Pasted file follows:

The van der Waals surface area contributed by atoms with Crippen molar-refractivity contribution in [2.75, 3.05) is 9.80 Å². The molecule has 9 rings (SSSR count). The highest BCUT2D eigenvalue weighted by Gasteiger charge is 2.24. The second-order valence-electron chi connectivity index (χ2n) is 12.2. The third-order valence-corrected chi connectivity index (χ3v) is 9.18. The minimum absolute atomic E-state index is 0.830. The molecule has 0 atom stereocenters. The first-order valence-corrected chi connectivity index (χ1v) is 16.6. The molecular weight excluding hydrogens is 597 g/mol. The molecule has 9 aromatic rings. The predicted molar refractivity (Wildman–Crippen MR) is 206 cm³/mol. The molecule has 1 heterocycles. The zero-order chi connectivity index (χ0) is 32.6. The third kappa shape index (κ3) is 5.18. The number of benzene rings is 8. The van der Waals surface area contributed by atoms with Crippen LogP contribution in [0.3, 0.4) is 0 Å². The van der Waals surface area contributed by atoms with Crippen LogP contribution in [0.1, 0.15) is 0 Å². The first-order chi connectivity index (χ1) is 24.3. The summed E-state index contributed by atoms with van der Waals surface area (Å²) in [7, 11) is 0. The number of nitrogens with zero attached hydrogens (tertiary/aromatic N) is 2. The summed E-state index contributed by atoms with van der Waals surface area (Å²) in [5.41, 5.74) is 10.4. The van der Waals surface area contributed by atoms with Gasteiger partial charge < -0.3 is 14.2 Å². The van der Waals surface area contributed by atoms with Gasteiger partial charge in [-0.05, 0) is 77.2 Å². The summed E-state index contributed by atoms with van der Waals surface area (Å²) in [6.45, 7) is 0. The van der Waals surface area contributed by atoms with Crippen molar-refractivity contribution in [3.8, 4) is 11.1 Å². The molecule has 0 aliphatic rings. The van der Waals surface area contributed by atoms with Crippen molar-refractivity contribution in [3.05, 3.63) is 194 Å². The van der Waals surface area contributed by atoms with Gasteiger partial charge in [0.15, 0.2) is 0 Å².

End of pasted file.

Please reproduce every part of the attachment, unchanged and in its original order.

The van der Waals surface area contributed by atoms with Crippen molar-refractivity contribution in [2.75, 3.05) is 9.80 Å². The molecule has 9 rings (SSSR count). The highest BCUT2D eigenvalue weighted by Gasteiger charge is 2.24. The second-order valence-electron chi connectivity index (χ2n) is 12.2. The third-order valence-corrected chi connectivity index (χ3v) is 9.18. The minimum absolute atomic E-state index is 0.830. The molecule has 0 atom stereocenters. The first-order valence-corrected chi connectivity index (χ1v) is 16.6. The molecular weight excluding hydrogens is 597 g/mol. The molecule has 9 aromatic rings. The predicted molar refractivity (Wildman–Crippen MR) is 206 cm³/mol. The molecule has 1 heterocycles. The zero-order chi connectivity index (χ0) is 32.6. The third kappa shape index (κ3) is 5.18. The number of benzene rings is 8. The van der Waals surface area contributed by atoms with Crippen LogP contribution in [0.3, 0.4) is 0 Å². The van der Waals surface area contributed by atoms with Crippen LogP contribution in [0.1, 0.15) is 0 Å². The first-order chi connectivity index (χ1) is 24.3. The summed E-state index contributed by atoms with van der Waals surface area (Å²) in [7, 11) is 0. The number of nitrogens with zero attached hydrogens (tertiary/aromatic N) is 2. The summed E-state index contributed by atoms with van der Waals surface area (Å²) in [5.41, 5.74) is 10.4. The van der Waals surface area contributed by atoms with Gasteiger partial charge < -0.3 is 14.2 Å². The van der Waals surface area contributed by atoms with Gasteiger partial charge in [-0.05, 0) is 77.2 Å². The summed E-state index contributed by atoms with van der Waals surface area (Å²) in [6.45, 7) is 0. The van der Waals surface area contributed by atoms with Crippen molar-refractivity contribution in [3.8, 4) is 11.1 Å². The molecule has 0 aliphatic rings. The van der Waals surface area contributed by atoms with Crippen molar-refractivity contribution in [3.05, 3.63) is 194 Å². The van der Waals surface area contributed by atoms with Gasteiger partial charge in [0.15, 0.2) is 0 Å².